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Editorial: Opt for a middle path

Editorial: Opt for a middle path

As they say, a week is a long time in politics. What about a month or a couple of months? 

Well, it’s a pretty long time, even for a laid-back society.  

Let’s leave politics aside and roam around a bit. Seasons come and go every three months. Numerous flowers blossom, die and fall. Larvaes turn into beautiful butterflies in 2-5 weeks, depending on factors like species and growing conditions.    

Wheat becomes ready for harvest in about four months whereas paddy takes up to six months, depending on things like varieties, growing conditions and agronomic practices. 

But politics, the Nepali strain in particular, appears to be a different ball-game altogether. 

The federal parliament of Nepal offers a not-so-shining example. 

The summer session of the parliament is coming to an end at midnight on Thursday. In its final hours, the opposition parties and the ruling parties are busy blaming each other for the sovereign body’s failure to introduce important legislations during the seven-month session. 

The main opposition has blamed the government for not listening to it and forcing it to encircle the well to make its voice heard. The second largest party in the parliament has defended its moves, stating that they were meant to make the government take corrective measures like the formation of a high-level commission for investigating the 60-kg gold smuggling case.   

It has also accused the government of failing to give the House business. 

On its part, the government has said that obstructions from the opposition bench, the main opposition in particular, are mainly to blame for the inefficiency of the parliament. While the opposition bench has every right to raise voices, it should not have brought the parliamentary proceedings to a halt, it has reasoned.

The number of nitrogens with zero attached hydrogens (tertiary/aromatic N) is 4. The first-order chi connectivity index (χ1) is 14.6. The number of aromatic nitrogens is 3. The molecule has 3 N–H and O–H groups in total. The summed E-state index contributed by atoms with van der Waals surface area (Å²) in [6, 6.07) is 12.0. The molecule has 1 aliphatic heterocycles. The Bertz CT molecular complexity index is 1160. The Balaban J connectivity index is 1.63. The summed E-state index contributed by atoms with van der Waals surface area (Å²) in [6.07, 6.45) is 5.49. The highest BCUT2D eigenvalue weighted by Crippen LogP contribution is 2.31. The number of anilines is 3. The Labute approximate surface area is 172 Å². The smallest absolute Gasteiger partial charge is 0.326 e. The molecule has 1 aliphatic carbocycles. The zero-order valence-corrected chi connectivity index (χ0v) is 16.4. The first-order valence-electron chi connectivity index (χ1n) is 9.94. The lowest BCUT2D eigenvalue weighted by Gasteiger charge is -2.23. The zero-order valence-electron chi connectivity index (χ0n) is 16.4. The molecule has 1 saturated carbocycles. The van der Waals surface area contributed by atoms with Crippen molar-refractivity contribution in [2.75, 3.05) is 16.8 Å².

The blame-game aside, the failures of the parliament are indeed glaring. Crucial bills on truth and reconciliation and money-laundering remain stuck. The bill on loan-sharking has made it through the parliament, though there’s no dearth of critics, who take it as a half-baked one.

The government as well as the Office of the President have come under fire for presenting and authenticating a Citizenship Amendment Bill in a very controversial manner. The presidential pardon in murder cases, granted on the recommendation of the government, has not gone well either.   

As for the achievements, there is not much to brag about. The ruling dispensation managed to get the budget for the fiscal 2023/24 through. And in the penultimate hours of the session, the United Nations Secretary-General Antonio Guterres addressed the joint meeting of the parliament.    

The seven-month session is over, but the opposition and the ruling parties can still learn important lessons from it. 

While the government should give more space to the opposition bench, listen more to it and do its utmost to address its concerns, the latter should also give up it’s my way or highway attitude.  

Opposition parties have accused the three major parties, including the main opposition, of holding the parliament hostage for their petty interests. The main opposition and the government should take this charge seriously. 

Summing up, a principles-based conciliatory approach across the aisle will go a long way in making the parliament more effective.